While the coronavirus initially caused a dip in demand for home-based care services, many have characterized that period as the calm before the storm. Since then, the need for in-home care has picked up quickly, with several providers telling Home Health Care News they’re receiving more inbound requests than ever before.
Inquiries are pouring in from all kinds of new sources, from hospitals looking to discharge fairly acute patients to free up beds to senior living facilities asking home-based care providers to help them backfill staffing shortages.
Amid the increased demand, the question becomes: How can providers, who have historically struggled with workforce shortages, keep up from a labor-supply perspective? The answer could lie in the record number of Americans who have lost their jobs or been furloughed as a result of the coronavirus.
In fact, many home-based care providers have already had luck supplementing their existing labor pools with jobless workers from that group.
“No disrespect intended, but because the labor markets have eased quite a bit, unfortunately due to layoffs, we are not seeing as much of a challenge on the labor side,” FirstLight Home Care CEO and co-founder Jeff Bevis told Home Health Care News.
To keep up with growing demand, the national in-home care franchiser based in Cincinnati, Ohio, has hired 450 to 500 new caregivers per week over the past several weeks, Bevis told HHCN. Many of those new hires have backgrounds in retail or food service.
Home-based care has increasingly competed with those service industries for workers over the past five years. But oftentimes, providers lose the fight, with many caregivers leaving for less stressful, equal-paying jobs in retail or food service.
It’s a point Dirk Allison, CEO of Addus HomeCare Corp. (Nasdaq: ADUS), highlighted in 2018 during the Jefferies Global Healthcare Conference.
“[Increasing wages are] really, probably, the biggest issue we face today in growth,” Allison said, noting how Addus used to be able to compete with the fast food and retail spaces before state-mandated minimum wage increases became more common. “It was just the way the industry was structured, which made it easier for us to hire folks, as opposed to, say, [them] going to Chick-fil-A or Walmart down the road and getting minimum wage.”
Recently, losing out to the Chick-fil-As of the world has been less of a problem, according to Bevis.
“That’s where we’ve always been recruiting in the past,” he said. “It’s just that we’ve got many more [candidates] to choose from now with some people being laid off.”
In turn, the additional workforce is helping FirstLight Home Care keep up with a “rapid rise” in new client requests.
“[That’s] with existing clients increasing hours, and then especially more and more requests from both existing and new senior living relationships, too,” Bevis said.
Before the coronavirus hit, extremely tight labor markets made competition for workers fierce. In December, the U.S. unemployment rate hit 3.5%, the lowest it had been in 50 years.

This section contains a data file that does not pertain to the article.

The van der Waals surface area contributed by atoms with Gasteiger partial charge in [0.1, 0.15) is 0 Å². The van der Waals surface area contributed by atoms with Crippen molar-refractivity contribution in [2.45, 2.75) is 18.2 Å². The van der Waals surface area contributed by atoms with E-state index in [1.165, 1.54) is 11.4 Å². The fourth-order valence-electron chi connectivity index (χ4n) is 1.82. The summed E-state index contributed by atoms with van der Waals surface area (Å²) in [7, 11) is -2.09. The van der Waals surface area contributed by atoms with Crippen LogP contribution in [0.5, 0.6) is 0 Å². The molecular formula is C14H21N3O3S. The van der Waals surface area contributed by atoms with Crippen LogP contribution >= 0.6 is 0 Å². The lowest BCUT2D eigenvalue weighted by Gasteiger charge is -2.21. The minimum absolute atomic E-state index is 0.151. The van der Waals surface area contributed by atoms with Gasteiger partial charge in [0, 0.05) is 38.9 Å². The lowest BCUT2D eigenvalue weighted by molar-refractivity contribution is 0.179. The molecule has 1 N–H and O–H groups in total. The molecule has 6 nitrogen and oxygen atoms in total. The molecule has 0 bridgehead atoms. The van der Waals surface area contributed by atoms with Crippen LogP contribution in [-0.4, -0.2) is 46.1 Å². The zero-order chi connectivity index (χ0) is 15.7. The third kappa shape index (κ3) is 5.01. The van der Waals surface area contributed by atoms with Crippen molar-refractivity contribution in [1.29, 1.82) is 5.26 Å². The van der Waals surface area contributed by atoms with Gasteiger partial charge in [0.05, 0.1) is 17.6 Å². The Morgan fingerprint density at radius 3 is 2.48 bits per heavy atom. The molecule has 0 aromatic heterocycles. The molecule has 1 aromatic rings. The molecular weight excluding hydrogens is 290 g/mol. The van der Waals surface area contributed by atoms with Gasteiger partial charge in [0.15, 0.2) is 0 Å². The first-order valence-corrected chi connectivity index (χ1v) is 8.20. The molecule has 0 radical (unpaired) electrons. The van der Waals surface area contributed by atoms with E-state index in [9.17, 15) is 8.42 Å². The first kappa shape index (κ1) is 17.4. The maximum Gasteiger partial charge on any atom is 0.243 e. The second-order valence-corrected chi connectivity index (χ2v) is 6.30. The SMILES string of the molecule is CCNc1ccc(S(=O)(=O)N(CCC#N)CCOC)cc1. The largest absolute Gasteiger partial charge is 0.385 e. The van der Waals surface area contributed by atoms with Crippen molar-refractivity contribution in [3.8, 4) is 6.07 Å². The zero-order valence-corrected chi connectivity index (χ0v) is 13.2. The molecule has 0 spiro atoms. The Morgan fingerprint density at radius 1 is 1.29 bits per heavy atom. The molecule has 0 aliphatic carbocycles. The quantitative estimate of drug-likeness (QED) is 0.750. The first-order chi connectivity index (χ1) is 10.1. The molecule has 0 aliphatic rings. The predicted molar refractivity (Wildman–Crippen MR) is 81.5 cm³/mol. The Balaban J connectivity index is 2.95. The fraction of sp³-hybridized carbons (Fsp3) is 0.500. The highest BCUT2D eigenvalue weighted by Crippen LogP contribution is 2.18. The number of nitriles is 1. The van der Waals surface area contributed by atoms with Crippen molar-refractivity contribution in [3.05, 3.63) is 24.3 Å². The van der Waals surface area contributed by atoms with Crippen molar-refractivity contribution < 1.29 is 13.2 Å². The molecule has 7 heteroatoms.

But in the past six weeks, about 30 million people have filed for unemployment, with some experts predicting the jobless rate could reach 20% by June — a percentage the country hasn’t seen since the Great Depression. Some geographic markets have been drastically affected, including Los Angeles County, where less than half of residents reported having jobs in an April survey.
While layoffs are happening across nearly every industry, hospitality and retail have been hit the worst, creating opportunities for non-medical home care agencies to target those who have lost their jobs.
And with non-essential surgeries down, plenty of medical personnel are out of work, too. Caring People — a New York City-based at-home care agency that operates in five states — is working to get those folks back on a payroll.
“There’s availability there because all these surgical centers are closed,” Caring People CEO and President Steven East told HHCN. “They typically were employing licensed practical nurses (LPNs), so we have a lot of LPNs applying to work.”
Those new hires have helped the agency keep up with the demand for workers being requested by senior living facilities.
While Caring People doesn’t have a designated staffing arm, it recently started negotiating contracts with such communities to supplement their workforces and is now engaged with 40 to 50 communities in that capacity.
Like FirstLight, it’s also hiring non-medical workers who have been laid off from service industries. It’s just another way to keep up with the influx in inbound requests for services.
“[A couple weeks ago,] we had the highest number of new client inquiries that I’ve ever had in the history of Caring People,” East said. “And I started the company over 20 years ago.”
Although the labor market is more robust for home-based care providers, hiring challenges certainly still remain.
In many places, for example, home-based care workers have to go through rigorous background checks before delivering care in the home. Currently, many of the third-party organizations that carry out those checks are closed, causing speed bumps in the hiring process.
Additionally, while it may be easier to find workers, recently implemented unemployment benefits also mean it’s easier to lose them in some cases.
Sunrise, Florida-based Interim HealthCare Inc. has seen that problem play out in about 10 of its franchise locations, CEO Jennifer Sheets previously told HHCN.
“We’ve seen that in pockets, where people have requested that we lay them off,” Sheets said.